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In Memory of Wu (Yuxiang) Style Master Yao Jizu by yosaku a.k.a. Jon Nicklin

The founders of Wu (Hao) style taijiquan are acknowledged to have authored some of the writings now considered as taiji classics. There are four main ‘branches’ of Wu (Hao) style in China, of which two are represented in the West. The four are (a) the taiji spread by the Hao family (as represented in the West by M Liu Jishun); (b) the taiji practiced by Hao Weizhen’s students from the Xingtai area in Hebei (as exemplified by Wu Wenhan and Chen Gu’an, whose student, Jimmy Wong, is spreading this version in the US); (c) the ‘old frame’ practiced by descendants of the Wu and Li families, and (d) the taiji spread to the Northeast of China (formerly called Manchuria) by Yan Zhigao, who I hope to profile in a later article.
In this article I’d like to introduce one of the most prominent practitioners of the ‘old frame’ in China, M Yao Jizu, who was from the ‘hometown’ of Yang and Wu (Yuxiang) styles of taijiquan, Guangfu town in Yongnian county, Hebei Province. Sadly, he passed away in 1998. His father, Yao Peiyu, had learnt Yang style taijiquan under Yang Luchan’s eldest son, Yang Fenghou.  The following extract is from this article. M Yao can be seen performing his form here.
“In M Yao’s youth his family were wealthy. He first started to study martial arts from his father, Yao Peiyu. Later on, he became a disciple of Li Yiyu’s son Li Xunzhi, becoming M Li’s youngest disciple. Because he respected his master like a father, M Li was deeply fond of M Yao, they were very close. During the Cultural Revolution, M Yao suffered greatly: there were times where M Yao would be publicly denounced every day. What worried M Yao the most in this precarious situation was that his photographs of M Li would be confiscated, so he hid the photos underneath his vest. As hoped, the photos survived the cultural revolution, providing precious historical evidence for taiji historians. The photos of M Li Xunzhi that exist now are all copies of M Yao’s photos.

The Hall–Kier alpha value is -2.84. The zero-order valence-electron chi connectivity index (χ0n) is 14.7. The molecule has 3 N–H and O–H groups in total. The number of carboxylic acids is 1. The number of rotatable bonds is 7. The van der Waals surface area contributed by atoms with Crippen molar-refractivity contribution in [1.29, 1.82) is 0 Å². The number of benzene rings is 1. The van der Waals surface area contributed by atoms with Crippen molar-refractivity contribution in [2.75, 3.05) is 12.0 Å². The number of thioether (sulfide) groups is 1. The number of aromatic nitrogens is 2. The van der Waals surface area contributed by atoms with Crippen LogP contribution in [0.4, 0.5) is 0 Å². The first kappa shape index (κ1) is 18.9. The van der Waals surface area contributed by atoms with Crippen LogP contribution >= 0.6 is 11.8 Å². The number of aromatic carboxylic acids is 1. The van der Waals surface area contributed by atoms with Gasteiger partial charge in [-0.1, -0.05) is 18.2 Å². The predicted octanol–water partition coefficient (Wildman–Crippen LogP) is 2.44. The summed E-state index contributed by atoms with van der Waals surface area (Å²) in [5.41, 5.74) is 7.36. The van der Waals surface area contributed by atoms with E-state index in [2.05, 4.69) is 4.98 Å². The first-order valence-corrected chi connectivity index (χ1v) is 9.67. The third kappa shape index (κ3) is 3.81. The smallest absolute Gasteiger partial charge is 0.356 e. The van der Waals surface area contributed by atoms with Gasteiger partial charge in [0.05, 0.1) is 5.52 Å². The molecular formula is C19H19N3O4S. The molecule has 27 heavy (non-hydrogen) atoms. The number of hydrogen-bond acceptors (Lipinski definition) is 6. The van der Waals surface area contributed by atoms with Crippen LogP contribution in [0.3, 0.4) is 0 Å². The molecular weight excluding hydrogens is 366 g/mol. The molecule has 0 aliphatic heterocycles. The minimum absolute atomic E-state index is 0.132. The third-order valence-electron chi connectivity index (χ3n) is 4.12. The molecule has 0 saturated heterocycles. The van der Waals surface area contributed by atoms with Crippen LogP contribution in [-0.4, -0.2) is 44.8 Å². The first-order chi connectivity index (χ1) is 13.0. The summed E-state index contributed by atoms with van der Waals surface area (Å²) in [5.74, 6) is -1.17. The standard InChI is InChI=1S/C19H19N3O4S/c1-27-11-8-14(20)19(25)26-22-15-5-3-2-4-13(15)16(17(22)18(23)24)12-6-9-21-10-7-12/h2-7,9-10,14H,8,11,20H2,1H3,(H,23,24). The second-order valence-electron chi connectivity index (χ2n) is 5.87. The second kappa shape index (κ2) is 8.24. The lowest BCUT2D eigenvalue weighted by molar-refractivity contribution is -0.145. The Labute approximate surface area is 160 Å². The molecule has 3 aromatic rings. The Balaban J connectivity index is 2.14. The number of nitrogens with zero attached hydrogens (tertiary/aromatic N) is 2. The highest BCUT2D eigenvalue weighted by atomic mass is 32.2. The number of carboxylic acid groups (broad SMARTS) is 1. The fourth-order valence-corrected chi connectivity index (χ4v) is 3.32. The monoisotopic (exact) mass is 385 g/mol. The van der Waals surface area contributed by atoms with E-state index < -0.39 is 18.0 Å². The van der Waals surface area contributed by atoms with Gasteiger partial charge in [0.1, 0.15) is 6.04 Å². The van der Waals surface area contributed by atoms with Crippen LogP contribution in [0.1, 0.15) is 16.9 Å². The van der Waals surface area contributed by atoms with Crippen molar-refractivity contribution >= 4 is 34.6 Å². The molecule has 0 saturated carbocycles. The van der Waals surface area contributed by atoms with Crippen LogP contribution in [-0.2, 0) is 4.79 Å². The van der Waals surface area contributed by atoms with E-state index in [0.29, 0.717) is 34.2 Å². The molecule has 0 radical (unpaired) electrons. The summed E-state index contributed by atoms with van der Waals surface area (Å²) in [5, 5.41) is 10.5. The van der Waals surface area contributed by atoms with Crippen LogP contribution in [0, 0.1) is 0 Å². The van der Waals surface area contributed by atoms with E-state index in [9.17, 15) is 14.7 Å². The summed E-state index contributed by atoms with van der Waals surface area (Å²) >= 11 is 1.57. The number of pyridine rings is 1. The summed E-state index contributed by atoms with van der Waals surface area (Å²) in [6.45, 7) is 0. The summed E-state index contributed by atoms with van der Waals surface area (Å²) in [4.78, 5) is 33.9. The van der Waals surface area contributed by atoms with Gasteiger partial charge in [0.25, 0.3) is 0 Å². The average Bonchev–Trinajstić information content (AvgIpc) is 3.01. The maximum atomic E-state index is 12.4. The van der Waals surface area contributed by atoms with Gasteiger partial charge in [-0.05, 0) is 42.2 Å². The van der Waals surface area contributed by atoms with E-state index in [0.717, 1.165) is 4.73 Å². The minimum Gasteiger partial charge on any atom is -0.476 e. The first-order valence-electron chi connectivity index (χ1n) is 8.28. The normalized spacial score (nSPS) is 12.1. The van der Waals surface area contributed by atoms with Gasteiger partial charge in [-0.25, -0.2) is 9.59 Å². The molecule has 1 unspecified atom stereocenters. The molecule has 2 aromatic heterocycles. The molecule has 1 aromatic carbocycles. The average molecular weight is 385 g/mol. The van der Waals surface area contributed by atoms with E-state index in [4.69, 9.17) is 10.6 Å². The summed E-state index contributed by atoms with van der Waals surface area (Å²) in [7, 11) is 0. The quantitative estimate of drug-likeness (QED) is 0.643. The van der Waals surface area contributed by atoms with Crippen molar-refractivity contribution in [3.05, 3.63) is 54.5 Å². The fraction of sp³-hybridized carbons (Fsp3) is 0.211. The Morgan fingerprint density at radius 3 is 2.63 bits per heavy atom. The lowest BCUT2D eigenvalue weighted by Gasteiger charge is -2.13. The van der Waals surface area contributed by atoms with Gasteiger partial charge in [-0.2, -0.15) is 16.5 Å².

When discussing taiji with us, M Yao would frequently refer to M Li Xunzhi’s superb skills and kindness. His talks opened our eyes to the gratitude and respect that is owed a true teacher. He once said that there are 3 necessary requirements for someone to ‘make it’ in taiji: hard work, insight, and a teacher who understands the art. All 3 are indispensable, but the most important is to find a knowledgeable teacher, otherwise you could go a lifetime without an insight into what taiji is really about. Wu (Hao) style in practicular needs to be passed on in person for one to really plumb its depths. M Yao often said that he would not teach a loafer for any money, but would readily gift it to a friend.
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M Yao practicing the form
M Yao obtained the real transmission of Wu (Hao) style and practiced hard. Every evening he would push hands at his home with his shixiong Wei Peilin. On a table nearby was food and wine. When tired they would have bite to eat and something to drink, rest for a while and then carry on pushing, right through the night until dawn the next day, only resting when M Wei went home to sleep. He spent decades investigating taiji, right until his passing, hence his skill was extremely pure.
In 1997, when M Yao (then aged 81) was staying at a disciple’s house, he would go to the adjacent Congtai Park to walk and teach taiji with his nephew Li Zhizhong, grandson-in-law Li Pingfang and his disciple Cui Zhiguang. One day, quite by chance he met his old friend Jia Pu (a grandstudent of Hao Weizhen through Zhang Zhenzong and Han Qinxian) in the park. M Jia asked M Yao to run through a routine. M Yao, not wanting to turn M Jia down, stood in the centre of the square, took a moment to settle himself, and then ran through the taiji form. While doing so, his joints emitted faint ‘pop’ noises and his footwork was incredibly light – no-one watching would have thought he was a pensioner over 80! By the end of it, he had attracted a crowd of dozens of onlookers including a bunch of M Jia’s students. After he had finished, they couldn’t resist clapping. M Jia said to one of the onlookers “Tong zi gong [gongfu acquired in childhood] is amazing, even in old age he hasn’t lost it!” On  day that M Yao passed away, in the afternoon he was teaching and pushing with us disciples completely normally, and by the evening he had passed away peacefully. None of us disciples could believe it when we heard the news: M Yao really exemplified the motto ‘lifelong learning, practice and teaching’.